Profitable by-products from shellfish waste

Australia’s lobster and shellfish industries could reap substantial financial benefits by using shell waste to create new products identified by Flinders University’s Centre for Marine Bioproduct Development.

Shell wastes pose environmental and financial burdens to the shellfish industry. However, Flinders University researchers have found that using these undervalued shells for the commercial production of chitin (a naturally occurring polymer) could minimise the adverse impact of a current waste product while maximising economic value.

“Conventional production of shell chitin uses harsh chemical processes that are environmentally unfriendly and infeasible for recovering proteins and minerals that could be used as a functional, dietary, or nutraceutical ingredient in many commercial products,” says Professor Wei Zhang, Research Director of the Marine Bioproducts Cooperative Research Centre at Flinders University.

“However, we recently developed a microwave-intensified biorefinery that efficiently produced chitin, proteins and minerals from lobster shells. These by-products are calcium-rich and are bio-functional for use in many commercial products.”

In the new study, the Flinders University research team analysed the nutritional attributes, functional properties, nutraceutical effects and cytotoxicity of lobster minerals by using in vitro simulated gastrointestinal digestion combined with growing bone, skin and macrophage cells.

Calcium from the lobster minerals is comparable to currently available commercial calcium supplements – and taking the further step to incorporate beef with the lobster minerals retained water better than the currently-used commercial nutraceutical ingredients casein and calcium lactate.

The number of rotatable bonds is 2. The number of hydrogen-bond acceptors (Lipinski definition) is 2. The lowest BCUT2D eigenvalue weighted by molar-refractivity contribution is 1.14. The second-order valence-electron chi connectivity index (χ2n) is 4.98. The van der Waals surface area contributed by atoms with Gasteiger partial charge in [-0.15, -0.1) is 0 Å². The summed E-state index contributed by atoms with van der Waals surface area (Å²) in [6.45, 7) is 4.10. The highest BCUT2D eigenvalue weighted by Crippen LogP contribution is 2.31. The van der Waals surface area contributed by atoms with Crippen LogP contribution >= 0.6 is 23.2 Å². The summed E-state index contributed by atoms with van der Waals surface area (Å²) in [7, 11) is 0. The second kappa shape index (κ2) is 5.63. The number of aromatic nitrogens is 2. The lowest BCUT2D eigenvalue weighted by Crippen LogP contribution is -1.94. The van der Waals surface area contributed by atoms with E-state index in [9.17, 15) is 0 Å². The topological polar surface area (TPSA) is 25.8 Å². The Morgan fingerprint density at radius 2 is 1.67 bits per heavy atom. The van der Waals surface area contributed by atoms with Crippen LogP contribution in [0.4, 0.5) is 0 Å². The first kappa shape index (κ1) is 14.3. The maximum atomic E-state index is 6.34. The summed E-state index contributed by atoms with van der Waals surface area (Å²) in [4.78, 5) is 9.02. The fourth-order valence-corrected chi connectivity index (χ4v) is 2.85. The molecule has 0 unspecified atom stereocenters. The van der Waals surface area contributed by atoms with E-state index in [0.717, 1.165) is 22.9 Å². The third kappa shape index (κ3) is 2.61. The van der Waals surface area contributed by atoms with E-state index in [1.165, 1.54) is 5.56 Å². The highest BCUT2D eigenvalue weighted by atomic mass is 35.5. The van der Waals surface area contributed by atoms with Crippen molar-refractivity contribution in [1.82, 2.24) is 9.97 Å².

The lobster mineral had a considerably higher oil and water binding capacity than commercial supplements. The newly developed minerals were far more soluble, and the in vitro bioavailability of lobster calcium was 5.9-fold higher compared to the commercial product, underlining the sustainability of the new chitin production process.

“All these results indicate that lobster minerals could be used as a source of functional or nutraceutical calcium for commercial products,’ says Professor Jian Qin, Professor of Aquaculture at Flinders University’s College of Science and Engineering. “It suggests that further investigation should be conducted on lobster minerals for other possible commercial applications.”

The research – “High Solubility and Bioavailability of Lobster Shell-Derived Calcium for Significantly Proliferating Bone and Skin Cells In Vitro” by Trung Nguyen, Thanh Hoang, Tuyet Pham, Vi Khanh Truong, Xuan Luo, Jian Qin and Wei Zhang – has been published by Marine Drugs journal.

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Centre for Marine Bioproducts Development